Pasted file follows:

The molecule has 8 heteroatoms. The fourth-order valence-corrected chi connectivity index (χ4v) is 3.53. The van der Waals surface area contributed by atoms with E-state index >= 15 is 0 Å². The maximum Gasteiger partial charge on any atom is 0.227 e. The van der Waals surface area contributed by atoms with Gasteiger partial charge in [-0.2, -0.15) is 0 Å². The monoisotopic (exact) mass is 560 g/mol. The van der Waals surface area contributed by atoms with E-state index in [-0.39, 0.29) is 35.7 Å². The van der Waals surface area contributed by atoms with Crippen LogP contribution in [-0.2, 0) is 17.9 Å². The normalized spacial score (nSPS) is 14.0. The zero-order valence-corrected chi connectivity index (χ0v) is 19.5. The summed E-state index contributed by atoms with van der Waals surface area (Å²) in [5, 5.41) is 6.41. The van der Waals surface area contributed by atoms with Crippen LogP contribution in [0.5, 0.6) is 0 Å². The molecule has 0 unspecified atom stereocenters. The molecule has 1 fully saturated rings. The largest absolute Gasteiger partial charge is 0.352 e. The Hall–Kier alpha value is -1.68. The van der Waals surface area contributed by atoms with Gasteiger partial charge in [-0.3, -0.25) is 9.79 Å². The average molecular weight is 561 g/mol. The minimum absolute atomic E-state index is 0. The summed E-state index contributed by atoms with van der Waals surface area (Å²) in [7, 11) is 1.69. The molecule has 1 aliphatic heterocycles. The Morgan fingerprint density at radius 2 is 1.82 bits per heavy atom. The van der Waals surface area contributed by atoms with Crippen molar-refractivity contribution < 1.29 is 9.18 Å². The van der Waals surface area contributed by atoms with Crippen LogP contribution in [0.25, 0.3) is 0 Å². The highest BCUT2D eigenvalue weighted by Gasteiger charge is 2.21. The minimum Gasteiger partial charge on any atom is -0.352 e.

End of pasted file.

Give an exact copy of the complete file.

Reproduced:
The molecule has 8 heteroatoms. The fourth-order valence-corrected chi connectivity index (χ4v) is 3.53. The van der Waals surface area contributed by atoms with E-state index >= 15 is 0 Å². The maximum Gasteiger partial charge on any atom is 0.227 e. The van der Waals surface area contributed by atoms with Gasteiger partial charge in [-0.2, -0.15) is 0 Å². The monoisotopic (exact) mass is 560 g/mol. The van der Waals surface area contributed by atoms with E-state index in [-0.39, 0.29) is 35.7 Å². The van der Waals surface area contributed by atoms with Crippen LogP contribution in [-0.2, 0) is 17.9 Å². The normalized spacial score (nSPS) is 14.0. The zero-order valence-corrected chi connectivity index (χ0v) is 19.5. The summed E-state index contributed by atoms with van der Waals surface area (Å²) in [5, 5.41) is 6.41. The van der Waals surface area contributed by atoms with Crippen LogP contribution in [0.5, 0.6) is 0 Å². The molecule has 0 unspecified atom stereocenters. The molecule has 1 fully saturated rings. The largest absolute Gasteiger partial charge is 0.352 e. The Hall–Kier alpha value is -1.68. The van der Waals surface area contributed by atoms with Gasteiger partial charge in [-0.3, -0.25) is 9.79 Å². The average molecular weight is 561 g/mol. The minimum absolute atomic E-state index is 0. The summed E-state index contributed by atoms with van der Waals surface area (Å²) in [7, 11) is 1.69. The molecule has 1 aliphatic heterocycles. The Morgan fingerprint density at radius 2 is 1.82 bits per heavy atom. The van der Waals surface area contributed by atoms with Crippen molar-refractivity contribution < 1.29 is 9.18 Å². The van der Waals surface area contributed by atoms with Crippen LogP contribution in [0.25, 0.3) is 0 Å². The highest BCUT2D eigenvalue weighted by Gasteiger charge is 2.21. The minimum Gasteiger partial charge on any atom is -0.352 e.